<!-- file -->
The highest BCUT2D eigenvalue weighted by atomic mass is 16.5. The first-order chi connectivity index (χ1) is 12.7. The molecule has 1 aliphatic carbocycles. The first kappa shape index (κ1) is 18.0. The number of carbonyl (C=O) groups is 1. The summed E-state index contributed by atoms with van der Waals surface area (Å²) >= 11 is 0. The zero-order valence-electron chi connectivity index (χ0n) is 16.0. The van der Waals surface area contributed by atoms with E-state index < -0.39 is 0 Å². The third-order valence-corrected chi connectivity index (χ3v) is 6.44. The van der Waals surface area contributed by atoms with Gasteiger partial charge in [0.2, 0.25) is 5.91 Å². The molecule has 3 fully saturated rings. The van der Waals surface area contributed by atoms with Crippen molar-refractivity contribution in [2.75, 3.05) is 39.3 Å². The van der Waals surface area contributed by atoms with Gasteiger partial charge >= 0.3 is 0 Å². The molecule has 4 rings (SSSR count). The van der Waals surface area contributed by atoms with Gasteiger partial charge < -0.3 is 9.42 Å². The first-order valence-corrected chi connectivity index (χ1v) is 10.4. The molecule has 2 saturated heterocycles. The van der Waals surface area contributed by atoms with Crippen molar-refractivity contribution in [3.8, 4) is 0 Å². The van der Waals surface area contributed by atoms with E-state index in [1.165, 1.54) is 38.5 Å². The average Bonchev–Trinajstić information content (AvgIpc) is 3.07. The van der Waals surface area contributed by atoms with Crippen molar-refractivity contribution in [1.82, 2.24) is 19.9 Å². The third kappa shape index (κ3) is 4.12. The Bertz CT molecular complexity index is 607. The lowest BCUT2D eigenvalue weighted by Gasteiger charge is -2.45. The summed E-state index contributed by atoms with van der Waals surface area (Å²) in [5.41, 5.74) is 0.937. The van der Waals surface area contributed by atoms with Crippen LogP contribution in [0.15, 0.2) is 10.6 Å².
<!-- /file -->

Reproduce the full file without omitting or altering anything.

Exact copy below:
The highest BCUT2D eigenvalue weighted by atomic mass is 16.5. The first-order chi connectivity index (χ1) is 12.7. The molecule has 1 aliphatic carbocycles. The first kappa shape index (κ1) is 18.0. The number of carbonyl (C=O) groups is 1. The summed E-state index contributed by atoms with van der Waals surface area (Å²) >= 11 is 0. The zero-order valence-electron chi connectivity index (χ0n) is 16.0. The van der Waals surface area contributed by atoms with E-state index < -0.39 is 0 Å². The third-order valence-corrected chi connectivity index (χ3v) is 6.44. The van der Waals surface area contributed by atoms with Gasteiger partial charge in [0.2, 0.25) is 5.91 Å². The molecule has 3 fully saturated rings. The van der Waals surface area contributed by atoms with Crippen molar-refractivity contribution in [2.75, 3.05) is 39.3 Å². The van der Waals surface area contributed by atoms with Gasteiger partial charge >= 0.3 is 0 Å². The molecule has 4 rings (SSSR count). The van der Waals surface area contributed by atoms with Gasteiger partial charge < -0.3 is 9.42 Å². The first-order valence-corrected chi connectivity index (χ1v) is 10.4. The molecule has 2 saturated heterocycles. The van der Waals surface area contributed by atoms with Crippen molar-refractivity contribution in [3.8, 4) is 0 Å². The van der Waals surface area contributed by atoms with E-state index in [1.165, 1.54) is 38.5 Å². The average Bonchev–Trinajstić information content (AvgIpc) is 3.07. The van der Waals surface area contributed by atoms with Crippen molar-refractivity contribution in [1.82, 2.24) is 19.9 Å². The third kappa shape index (κ3) is 4.12. The Bertz CT molecular complexity index is 607. The lowest BCUT2D eigenvalue weighted by Gasteiger charge is -2.45. The summed E-state index contributed by atoms with van der Waals surface area (Å²) in [5.41, 5.74) is 0.937. The van der Waals surface area contributed by atoms with Crippen LogP contribution in [0.15, 0.2) is 10.6 Å².